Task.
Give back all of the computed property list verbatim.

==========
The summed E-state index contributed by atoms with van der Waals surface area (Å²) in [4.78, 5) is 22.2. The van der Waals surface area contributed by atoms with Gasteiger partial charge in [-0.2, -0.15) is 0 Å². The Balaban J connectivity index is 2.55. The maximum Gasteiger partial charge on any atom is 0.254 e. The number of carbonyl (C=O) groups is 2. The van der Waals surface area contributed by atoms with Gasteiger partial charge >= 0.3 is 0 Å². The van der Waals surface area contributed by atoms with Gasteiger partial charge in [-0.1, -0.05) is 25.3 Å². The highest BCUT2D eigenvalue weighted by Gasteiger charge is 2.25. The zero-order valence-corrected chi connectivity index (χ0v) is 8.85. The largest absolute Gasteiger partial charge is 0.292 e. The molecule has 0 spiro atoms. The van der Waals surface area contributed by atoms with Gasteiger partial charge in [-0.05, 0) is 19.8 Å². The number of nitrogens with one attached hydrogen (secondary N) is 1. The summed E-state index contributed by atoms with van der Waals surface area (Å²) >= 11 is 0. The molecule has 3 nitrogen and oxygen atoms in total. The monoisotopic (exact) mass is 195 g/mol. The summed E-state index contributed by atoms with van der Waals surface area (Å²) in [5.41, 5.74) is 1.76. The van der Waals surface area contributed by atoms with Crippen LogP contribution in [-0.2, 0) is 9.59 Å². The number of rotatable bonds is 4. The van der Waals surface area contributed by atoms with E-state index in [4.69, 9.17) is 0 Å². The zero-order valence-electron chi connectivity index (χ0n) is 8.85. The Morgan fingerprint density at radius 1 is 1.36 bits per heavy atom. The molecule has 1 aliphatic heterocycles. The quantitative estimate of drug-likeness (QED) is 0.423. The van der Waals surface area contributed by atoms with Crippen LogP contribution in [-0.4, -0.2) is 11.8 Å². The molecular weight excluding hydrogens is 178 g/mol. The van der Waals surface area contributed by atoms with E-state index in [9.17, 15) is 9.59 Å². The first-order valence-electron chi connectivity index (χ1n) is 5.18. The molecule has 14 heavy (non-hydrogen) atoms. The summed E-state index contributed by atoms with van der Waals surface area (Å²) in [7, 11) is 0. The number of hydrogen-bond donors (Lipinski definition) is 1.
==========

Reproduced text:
The summed E-state index contributed by atoms with van der Waals surface area (Å²) in [4.78, 5) is 22.2. The van der Waals surface area contributed by atoms with Gasteiger partial charge in [-0.2, -0.15) is 0 Å². The Balaban J connectivity index is 2.55. The maximum Gasteiger partial charge on any atom is 0.254 e. The number of carbonyl (C=O) groups is 2. The van der Waals surface area contributed by atoms with Gasteiger partial charge >= 0.3 is 0 Å². The van der Waals surface area contributed by atoms with Gasteiger partial charge in [-0.1, -0.05) is 25.3 Å². The highest BCUT2D eigenvalue weighted by Gasteiger charge is 2.25. The zero-order valence-corrected chi connectivity index (χ0v) is 8.85. The largest absolute Gasteiger partial charge is 0.292 e. The molecule has 0 spiro atoms. The van der Waals surface area contributed by atoms with Gasteiger partial charge in [-0.05, 0) is 19.8 Å². The number of nitrogens with one attached hydrogen (secondary N) is 1. The summed E-state index contributed by atoms with van der Waals surface area (Å²) >= 11 is 0. The molecule has 3 nitrogen and oxygen atoms in total. The monoisotopic (exact) mass is 195 g/mol. The summed E-state index contributed by atoms with van der Waals surface area (Å²) in [5.41, 5.74) is 1.76. The van der Waals surface area contributed by atoms with Crippen LogP contribution in [-0.2, 0) is 9.59 Å². The number of rotatable bonds is 4. The van der Waals surface area contributed by atoms with E-state index in [4.69, 9.17) is 0 Å². The zero-order valence-electron chi connectivity index (χ0n) is 8.85. The Morgan fingerprint density at radius 1 is 1.36 bits per heavy atom. The molecule has 1 aliphatic heterocycles. The quantitative estimate of drug-likeness (QED) is 0.423. The van der Waals surface area contributed by atoms with Crippen LogP contribution in [-0.4, -0.2) is 11.8 Å². The molecular weight excluding hydrogens is 178 g/mol. The van der Waals surface area contributed by atoms with E-state index in [9.17, 15) is 9.59 Å². The first-order valence-electron chi connectivity index (χ1n) is 5.18. The molecule has 14 heavy (non-hydrogen) atoms. The summed E-state index contributed by atoms with van der Waals surface area (Å²) in [7, 11) is 0. The number of hydrogen-bond donors (Lipinski definition) is 1.